Broadberry CyberServe SP2 208-8I G3 review: Optane a-gogo
A mighty server package for the price with a big helping of blisteringly fast Intel Optane 200 PMEMs
Intel has suffered some bruises over the last few years, thanks to increasing competition from its main rival in the CPU market. The company is intent on taking the fight to AMD, however, and to that end, it has now partnered its ‘Ice Lake’ Gen 3 Xeon Scalable CPUs with a refresh of its Server System platforms. The new ‘Coyote Pass’ family offers a choice of 1U, 2U and modular systems, and Broadberry’s CyberServe SP2 208-8I G3 showcases Intel’s Server System M50CYP2UR208.
This general-purpose workhorse may look unassuming but its 2U chassis is crammed with a remarkable specification offered at a very tempting price. Along with a tasty pair of 36-core Intel Xeon Scalable Platinum 8360Y CPUs, it includes a generous 512GB of 3,200MHz DDR4 memory and partners this with eight 128GB Intel Optane Persistent Memory (PMEM) 200 modules.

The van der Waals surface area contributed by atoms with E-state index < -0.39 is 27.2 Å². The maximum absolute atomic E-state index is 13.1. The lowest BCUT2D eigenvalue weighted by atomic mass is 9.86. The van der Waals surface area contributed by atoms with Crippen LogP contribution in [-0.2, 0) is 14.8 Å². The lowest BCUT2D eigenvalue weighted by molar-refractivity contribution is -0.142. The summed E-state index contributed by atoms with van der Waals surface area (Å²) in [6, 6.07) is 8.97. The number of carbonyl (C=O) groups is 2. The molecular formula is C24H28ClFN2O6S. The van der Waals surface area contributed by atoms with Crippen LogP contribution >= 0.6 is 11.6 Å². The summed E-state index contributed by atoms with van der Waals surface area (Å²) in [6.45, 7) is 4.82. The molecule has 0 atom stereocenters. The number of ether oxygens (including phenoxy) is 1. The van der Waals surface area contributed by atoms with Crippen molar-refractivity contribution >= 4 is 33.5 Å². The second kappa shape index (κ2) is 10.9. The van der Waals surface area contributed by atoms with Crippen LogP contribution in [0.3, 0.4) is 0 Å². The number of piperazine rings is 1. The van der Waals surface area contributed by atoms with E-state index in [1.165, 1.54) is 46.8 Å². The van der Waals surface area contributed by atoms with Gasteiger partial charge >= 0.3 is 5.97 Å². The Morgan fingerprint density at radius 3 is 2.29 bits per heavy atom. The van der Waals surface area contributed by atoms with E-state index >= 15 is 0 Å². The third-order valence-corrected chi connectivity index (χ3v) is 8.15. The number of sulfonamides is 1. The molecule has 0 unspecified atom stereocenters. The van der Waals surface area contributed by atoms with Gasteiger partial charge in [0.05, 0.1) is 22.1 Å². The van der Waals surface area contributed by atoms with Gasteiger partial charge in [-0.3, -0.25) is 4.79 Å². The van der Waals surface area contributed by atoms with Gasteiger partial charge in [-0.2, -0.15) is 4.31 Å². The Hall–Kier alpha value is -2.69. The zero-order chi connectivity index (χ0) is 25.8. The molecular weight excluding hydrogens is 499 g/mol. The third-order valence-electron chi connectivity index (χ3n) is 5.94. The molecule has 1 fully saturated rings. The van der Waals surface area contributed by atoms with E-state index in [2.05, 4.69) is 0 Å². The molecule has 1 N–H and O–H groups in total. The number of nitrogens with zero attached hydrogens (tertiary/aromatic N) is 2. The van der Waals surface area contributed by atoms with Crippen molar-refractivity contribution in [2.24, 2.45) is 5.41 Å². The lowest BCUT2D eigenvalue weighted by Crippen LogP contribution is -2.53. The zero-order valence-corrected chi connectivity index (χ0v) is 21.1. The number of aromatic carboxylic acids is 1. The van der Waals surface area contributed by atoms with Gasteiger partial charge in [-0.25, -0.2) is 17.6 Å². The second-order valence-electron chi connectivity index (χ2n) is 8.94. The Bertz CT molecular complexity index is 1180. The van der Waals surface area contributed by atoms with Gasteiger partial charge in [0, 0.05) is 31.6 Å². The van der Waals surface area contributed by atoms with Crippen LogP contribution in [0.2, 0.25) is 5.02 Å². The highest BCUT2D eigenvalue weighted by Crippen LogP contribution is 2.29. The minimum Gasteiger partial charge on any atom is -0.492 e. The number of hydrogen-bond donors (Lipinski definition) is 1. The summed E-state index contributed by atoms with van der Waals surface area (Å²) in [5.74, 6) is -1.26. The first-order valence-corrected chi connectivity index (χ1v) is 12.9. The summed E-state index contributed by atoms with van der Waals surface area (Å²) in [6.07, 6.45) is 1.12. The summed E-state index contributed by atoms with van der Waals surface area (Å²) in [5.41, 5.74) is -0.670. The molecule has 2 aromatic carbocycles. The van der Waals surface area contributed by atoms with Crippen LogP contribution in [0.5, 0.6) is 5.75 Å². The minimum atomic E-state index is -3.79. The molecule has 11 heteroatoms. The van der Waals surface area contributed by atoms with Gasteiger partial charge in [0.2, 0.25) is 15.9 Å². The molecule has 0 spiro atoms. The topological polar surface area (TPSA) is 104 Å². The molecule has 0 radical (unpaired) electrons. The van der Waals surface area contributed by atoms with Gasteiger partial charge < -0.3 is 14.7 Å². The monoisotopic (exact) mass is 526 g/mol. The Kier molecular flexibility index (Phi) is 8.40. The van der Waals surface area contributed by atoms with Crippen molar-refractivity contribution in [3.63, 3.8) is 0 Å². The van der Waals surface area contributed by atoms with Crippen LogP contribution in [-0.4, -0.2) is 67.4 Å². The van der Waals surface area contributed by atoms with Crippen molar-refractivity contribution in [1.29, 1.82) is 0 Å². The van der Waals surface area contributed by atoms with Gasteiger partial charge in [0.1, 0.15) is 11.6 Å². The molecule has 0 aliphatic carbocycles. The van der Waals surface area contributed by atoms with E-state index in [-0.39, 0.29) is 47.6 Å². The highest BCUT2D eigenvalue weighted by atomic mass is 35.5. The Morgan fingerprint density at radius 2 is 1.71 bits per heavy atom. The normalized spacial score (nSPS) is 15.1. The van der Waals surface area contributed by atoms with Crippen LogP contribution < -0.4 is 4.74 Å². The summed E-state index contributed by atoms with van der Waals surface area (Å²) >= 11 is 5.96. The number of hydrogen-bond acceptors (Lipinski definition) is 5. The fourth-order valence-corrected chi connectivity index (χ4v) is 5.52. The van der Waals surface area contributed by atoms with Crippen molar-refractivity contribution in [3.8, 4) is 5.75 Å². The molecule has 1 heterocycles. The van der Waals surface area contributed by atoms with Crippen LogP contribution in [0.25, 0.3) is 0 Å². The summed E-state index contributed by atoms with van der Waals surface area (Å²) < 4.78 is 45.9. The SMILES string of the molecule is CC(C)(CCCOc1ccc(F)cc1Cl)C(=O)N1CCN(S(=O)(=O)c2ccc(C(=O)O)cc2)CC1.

Five 960GB Intel D3-S4610 SATA SSDs get you out of the storage starting blocks, the 8-bay backplane also supports NVMe SSDs and the chassis can be easily upgraded to provide a total of 26 SFF devices. Broadberry has also fitted an additional dual-port 10GbE mezzanine card in the server’s rear OCP 3 slot, while speed freaks will appreciate the inclusion of not one, but two Intel dual-port QSFP28 E810-C-Q2 100GbE PCI-E 4 network adapter cards.
Broadberry CyberServe SP2 208-8I G3 review: Design
The chassis is solidly built and for internal design, Intel takes the same tack as Dell EMC’s latest PowerEdge servers, with a T-shaped M50CYP2SBSTD motherboard which allows the PSUs to be placed on each side of the chassis. This improves air flow through the chassis so there are no hot spots and it allows the chassis to support CPUs with TDPs of up to 270W – meaning most of the Gen3 Xeon Scalable family.
Storage features are extensive; our review system was fitted with one 8-drive ‘combo’ backplane that supports SATA and NVMe devices. SAS is on its agenda too, but you’ll need to add an interposer accessory board behind the backplane and plug an Intel RAID card on top of it.